Restaurant 0

Zero-Cost Restaurant in Viljandi: A Sustainable Showcase with a 15-Ton Rammed Earth Table.

Located in Viljandi's Old Town, Estonia, the project by repurposes 19th-century sausage shop ruins into a zero-cost restaurant for "Restaurant 0", a TV series emphasizing smart recycling. The design, completed in 7 days, showcases a 15-ton table using the rammed earth technique from local clay, complemented by sand-leveled floors and lime-painted walls. This sustainable endeavor underscores the design and building industry's ecological footprint, demonstrating the potential of sustainable architectural practices.

The primary challenge presented to was the creation of a restaurant with zero budget, finished in a mere 7 days, for the TV series "Restaurant 0". The location, an old sausage shop in Viljandi's historical district, required a design that blended with its historical context, while also reflecting modern sustainable principles. To address this, the design strategy relied on smart recycling and the use of locally available materials, ensuring minimal environmental impact. A central feature, the 15-ton rammed earth table, not only used traditional construction methods but also served as a key highlight, emphasizing the project's eco-friendly focus. The design also needed to accommodate a one-night-only event, making sure guests were aware of the ecological message of their dining experience. Through these strategies, the design met the client's requirements while promoting sustainable architectural practices.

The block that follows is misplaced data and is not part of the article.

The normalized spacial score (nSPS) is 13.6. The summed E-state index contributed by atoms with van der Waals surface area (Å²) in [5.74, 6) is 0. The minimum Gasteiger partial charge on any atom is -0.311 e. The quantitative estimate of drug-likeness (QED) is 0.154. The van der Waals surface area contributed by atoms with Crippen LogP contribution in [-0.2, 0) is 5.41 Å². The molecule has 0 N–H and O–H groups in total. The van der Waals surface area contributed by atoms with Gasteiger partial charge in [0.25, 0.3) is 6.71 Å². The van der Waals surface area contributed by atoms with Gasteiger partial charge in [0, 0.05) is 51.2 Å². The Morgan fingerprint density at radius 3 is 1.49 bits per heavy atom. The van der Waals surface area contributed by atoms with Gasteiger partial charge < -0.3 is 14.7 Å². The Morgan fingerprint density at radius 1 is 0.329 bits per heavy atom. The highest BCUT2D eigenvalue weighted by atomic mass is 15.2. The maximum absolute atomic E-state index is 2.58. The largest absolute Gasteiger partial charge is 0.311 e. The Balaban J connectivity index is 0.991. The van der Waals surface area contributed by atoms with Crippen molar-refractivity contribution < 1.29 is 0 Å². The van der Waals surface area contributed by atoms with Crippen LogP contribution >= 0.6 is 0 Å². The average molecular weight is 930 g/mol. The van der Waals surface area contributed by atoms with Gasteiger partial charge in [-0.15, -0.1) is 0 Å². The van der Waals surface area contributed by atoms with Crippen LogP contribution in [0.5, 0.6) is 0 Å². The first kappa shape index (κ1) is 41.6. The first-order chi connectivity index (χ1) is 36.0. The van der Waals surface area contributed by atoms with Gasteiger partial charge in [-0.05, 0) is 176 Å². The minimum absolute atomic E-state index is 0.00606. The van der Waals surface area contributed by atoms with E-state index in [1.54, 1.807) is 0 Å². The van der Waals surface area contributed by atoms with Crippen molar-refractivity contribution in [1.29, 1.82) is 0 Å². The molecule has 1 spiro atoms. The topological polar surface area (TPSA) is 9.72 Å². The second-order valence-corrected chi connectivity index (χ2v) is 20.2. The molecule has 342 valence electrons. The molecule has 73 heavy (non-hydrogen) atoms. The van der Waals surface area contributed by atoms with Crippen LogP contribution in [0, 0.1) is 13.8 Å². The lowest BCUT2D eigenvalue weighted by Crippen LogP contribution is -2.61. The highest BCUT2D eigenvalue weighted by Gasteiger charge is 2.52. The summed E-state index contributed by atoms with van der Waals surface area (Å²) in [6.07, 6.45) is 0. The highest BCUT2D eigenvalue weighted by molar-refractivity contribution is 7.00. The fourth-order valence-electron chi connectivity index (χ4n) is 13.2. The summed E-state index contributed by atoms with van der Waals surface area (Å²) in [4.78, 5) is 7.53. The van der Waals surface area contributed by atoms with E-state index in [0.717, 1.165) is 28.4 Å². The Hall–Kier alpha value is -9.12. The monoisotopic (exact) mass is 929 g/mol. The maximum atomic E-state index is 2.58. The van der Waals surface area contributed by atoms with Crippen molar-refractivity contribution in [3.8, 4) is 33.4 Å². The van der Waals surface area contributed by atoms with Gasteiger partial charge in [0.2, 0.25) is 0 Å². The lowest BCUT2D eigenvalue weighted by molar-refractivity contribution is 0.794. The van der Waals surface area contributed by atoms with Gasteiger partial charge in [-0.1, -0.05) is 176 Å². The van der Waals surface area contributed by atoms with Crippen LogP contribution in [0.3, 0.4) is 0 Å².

The restaurant's primary material was locally-sourced clay, used to craft the standout 15-ton rammed earth table. This traditional technique, requiring only hand tools, emphasizes sustainability and cost-effectiveness. The earth, sourced from a nearby quarry, showcased Southern Estonian earth's yellow and ochre undertones, with darker red clay imported from Lithuania. Sand, another key material, was used for floor leveling, and graffiti-covered walls were neutralized using lime paint. This design ensures minimal burden on the environment; even if left in ruins, the rammed earth table would naturally degrade. Only 1% of the materials, specifically the tableware, might need future recycling. Maintenance is minimal: the table, made of durable rammed earth, requires little upkeep, while the lime-painted walls can be easily retouched. Sand floors can be periodically replenished. These choices not only promote sustainability but also offer a cost-effective solution, aligning with the project's zero-budget mandate.